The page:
In Soviet ethnography, tumar pectoral ornaments are regarded almost exclusively as amulets, an interpretation which can be attributed to Islamic influence and its interpretation of the tumar. But, there is another very popular opinion, that its true meaning should be sought in the ancient nomadic art of the Turco-Mongols. (


1 Manat 1993

The State Emblem of Turkmenistan

The central part of the state emblem is depicted on the banknote.

The State Emblem of Turkmenistan was created after Turkmenistan gained independence from the Soviet Union in 1991. The eight-point green starburst (known as the Rub El Hizb), a symbol of Islam, to which a majority of Turkmen profess) with golden edges features in its center a red circular disc which carries sheaves of wheat, five carpet guls, and centered upon that a smaller blue circle with a lifelike (rather than heraldized) depiction of former President Saparmurat Niyazov's pet Akhal-Teke horse Yanardag, a source of pride for the Turkmen people. A round variant of the emblem was used from 1992 until 2003.

The five traditional carpet motifs on the red disc represent the five major tribes or houses, and stand for the traditional and religious values of the country. These Turkmen tribes in traditional order are Teke (Tekke), Yomut (Yomud), Arsary (Ersary), Chowdur (Choudur), and Saryk (Saryq). The Salyr (Salor), a tribe that declined as a result of military defeat before the modern period, are not represented, nor are several smaller tribes or subtribes.

The green and red colors appear in this shield because they have been venerated historically by the Turkmen. The central elements are surrounded by sheaves of wheat that allude to the custom to welcome to guests with salt and bread. Atop the wheat and the red circle appear a waxing crescent moon of white, typical of Turkic symbology, and five five-pointed stars also of white. The waxing crescent moon symbolizes the hope of the country for a shining future and the stars represent the five provinces (Welayatlar) of Turkmenistan-Ahal, Balkan, Dashhowuz, Lebap, and Mary. Most of the elements of the coat of arms are present in the national flag.

Mausoleum of Il Arslanyň

Mausoleum of Il Arslanyň (Fahreddin Razi) (Turkm. Il Arslanyň kümmeti) is a medieval mausoleum located on the territory of the Kunya-Urgench National Historical and Cultural Museum-Reserve in the city of Kunya-Urgench, Turkmenistan. The mausoleum was built for Il-Arslan, who ruled the State of Khorezmshahs in the 12th century.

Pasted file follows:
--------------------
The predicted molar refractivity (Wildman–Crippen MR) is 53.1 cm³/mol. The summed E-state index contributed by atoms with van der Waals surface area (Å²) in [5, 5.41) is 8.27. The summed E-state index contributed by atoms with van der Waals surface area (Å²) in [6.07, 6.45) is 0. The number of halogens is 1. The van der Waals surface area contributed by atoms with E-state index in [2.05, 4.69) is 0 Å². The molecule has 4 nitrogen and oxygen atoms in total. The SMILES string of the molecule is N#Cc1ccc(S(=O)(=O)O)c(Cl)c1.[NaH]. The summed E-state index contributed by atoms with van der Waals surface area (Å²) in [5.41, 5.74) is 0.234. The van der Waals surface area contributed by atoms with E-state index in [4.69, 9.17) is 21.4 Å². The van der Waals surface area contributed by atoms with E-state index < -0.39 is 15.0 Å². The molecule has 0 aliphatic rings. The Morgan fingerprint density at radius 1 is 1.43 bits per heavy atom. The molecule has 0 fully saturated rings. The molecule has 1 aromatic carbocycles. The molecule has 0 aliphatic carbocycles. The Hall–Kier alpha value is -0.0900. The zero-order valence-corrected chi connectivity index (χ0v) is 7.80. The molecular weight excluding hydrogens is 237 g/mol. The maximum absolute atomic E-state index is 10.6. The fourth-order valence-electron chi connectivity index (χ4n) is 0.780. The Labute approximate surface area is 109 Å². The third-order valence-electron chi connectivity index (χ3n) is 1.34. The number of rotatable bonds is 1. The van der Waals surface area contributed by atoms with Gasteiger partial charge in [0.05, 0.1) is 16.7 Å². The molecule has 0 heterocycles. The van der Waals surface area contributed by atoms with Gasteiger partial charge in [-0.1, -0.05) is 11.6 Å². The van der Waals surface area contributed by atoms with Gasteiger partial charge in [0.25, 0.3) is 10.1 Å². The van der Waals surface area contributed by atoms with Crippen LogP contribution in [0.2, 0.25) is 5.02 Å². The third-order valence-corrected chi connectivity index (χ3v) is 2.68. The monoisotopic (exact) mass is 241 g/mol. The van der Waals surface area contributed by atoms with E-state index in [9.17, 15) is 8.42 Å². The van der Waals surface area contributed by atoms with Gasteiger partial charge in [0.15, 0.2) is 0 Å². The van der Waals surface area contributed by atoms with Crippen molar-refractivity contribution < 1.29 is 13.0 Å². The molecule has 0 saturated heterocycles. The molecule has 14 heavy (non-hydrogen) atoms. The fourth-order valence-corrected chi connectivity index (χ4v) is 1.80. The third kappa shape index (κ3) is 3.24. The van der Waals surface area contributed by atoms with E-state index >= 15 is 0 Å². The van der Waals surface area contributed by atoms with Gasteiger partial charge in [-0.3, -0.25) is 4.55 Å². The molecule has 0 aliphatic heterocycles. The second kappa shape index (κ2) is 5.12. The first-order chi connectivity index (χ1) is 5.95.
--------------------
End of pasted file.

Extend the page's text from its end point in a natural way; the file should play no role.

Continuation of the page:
This is the oldest surviving building of Kunya-Urgench, the medieval capital of Khorezm. This mausoleum is one of the first in a long line of monumental buildings in Central Asia, whose height is artificially increased by the space between the inner dome and the outer tent. True, the first double domes appeared in northern Khorasan in the 11th century, but their inter-dome axils were small and were not designed for an external effect; the innovation, imprinted in the small Urgench mausoleum and giving it a resemblance to an obelisk, will later be embodied in the grandiose buildings of Timur and his descendants.

Built over the imaginary grave of Fakhreddin Razi or over the real Khorezmshah Il-Arslan, the mausoleum in Kunya-Urgench is one of the most outstanding buildings of pre-Mongolian Central Asia, combining unique features, technical and artistic, with ideas and images of future, not yet embodied architecture.

The mausoleum is known primarily for the magnificent terracotta decoration of the main facade and dates (according to indirect evidence) to the 2nd half of the XII century. It also has the name "Mausoleum of Fakhreddin Razi". The theologian Fakhreddin Razi was buried in Herat in 1208, and the mausoleum in Urgench could not be his tomb; according to the hypothesis of V. I. Pilyavsky, this small but spectacular building was erected over the ashes of Khorezmshah Il-Arslan, who ruled in 1156-1172, the father of Khorezmshah Tekesh. Based only on the "exceptional architectural and artistic merit" of the building, this hypothesis does not explain why the name of a humble scientist has replaced the name of a powerful ruler in popular memory, if he is really buried here.

Today the mausoleum is a local landmark visited by many tourists.

The shape of the mausoleum is distinguished by its clarity and simplicity of composition: a cube with a twelve-sided prism of a drum and a dome in the form of a twelve-sided tent. There are no similar buildings with a faceted tent in Central Asia. The mausoleum is located on the territory of the historical and cultural reserve "Kunyaurgench" and is known primarily for the magnificent terracotta decoration of the main facade. The building, square in plan, is oriented to the cardinal points, with the main portal facade facing east. The total height of the mausoleum is twice the height of its walls. The mausoleum of Il-Arslan is one of the first monumental buildings in Central Asia.

The twelve-sided dome of Il-Arslan, decorated with a geometric ornament with blue tiles, is one of the oldest among the pyramid-shaped coverings that have survived in Central Asia. The mausoleum of Il-Arslan was hand-decorated with relief carved terracotta, expressed in an intricate ornament: floral and geometric patterns.